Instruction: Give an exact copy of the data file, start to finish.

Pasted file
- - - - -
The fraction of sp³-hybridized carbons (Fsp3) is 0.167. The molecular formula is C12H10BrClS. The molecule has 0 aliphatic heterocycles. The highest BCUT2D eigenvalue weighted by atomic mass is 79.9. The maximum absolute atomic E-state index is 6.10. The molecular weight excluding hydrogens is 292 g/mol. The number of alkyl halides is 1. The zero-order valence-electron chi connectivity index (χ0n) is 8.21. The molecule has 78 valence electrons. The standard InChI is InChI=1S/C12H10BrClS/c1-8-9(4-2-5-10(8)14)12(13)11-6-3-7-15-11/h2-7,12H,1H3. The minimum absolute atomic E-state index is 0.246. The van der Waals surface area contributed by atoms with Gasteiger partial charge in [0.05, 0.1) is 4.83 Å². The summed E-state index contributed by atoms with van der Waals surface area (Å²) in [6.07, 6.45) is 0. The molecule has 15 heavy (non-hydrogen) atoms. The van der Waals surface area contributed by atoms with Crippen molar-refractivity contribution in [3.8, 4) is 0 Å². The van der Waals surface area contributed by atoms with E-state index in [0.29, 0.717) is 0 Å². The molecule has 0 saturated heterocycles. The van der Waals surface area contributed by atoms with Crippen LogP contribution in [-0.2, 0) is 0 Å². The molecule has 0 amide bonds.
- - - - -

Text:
The fraction of sp³-hybridized carbons (Fsp3) is 0.167. The molecular formula is C12H10BrClS. The molecule has 0 aliphatic heterocycles. The highest BCUT2D eigenvalue weighted by atomic mass is 79.9. The maximum absolute atomic E-state index is 6.10. The molecular weight excluding hydrogens is 292 g/mol. The number of alkyl halides is 1. The zero-order valence-electron chi connectivity index (χ0n) is 8.21. The molecule has 78 valence electrons. The standard InChI is InChI=1S/C12H10BrClS/c1-8-9(4-2-5-10(8)14)12(13)11-6-3-7-15-11/h2-7,12H,1H3. The minimum absolute atomic E-state index is 0.246. The van der Waals surface area contributed by atoms with Gasteiger partial charge in [0.05, 0.1) is 4.83 Å². The summed E-state index contributed by atoms with van der Waals surface area (Å²) in [6.07, 6.45) is 0. The molecule has 15 heavy (non-hydrogen) atoms. The van der Waals surface area contributed by atoms with Crippen molar-refractivity contribution in [3.8, 4) is 0 Å². The van der Waals surface area contributed by atoms with E-state index in [0.29, 0.717) is 0 Å². The molecule has 0 saturated heterocycles. The van der Waals surface area contributed by atoms with Crippen LogP contribution in [-0.2, 0) is 0 Å². The molecule has 0 amide bonds.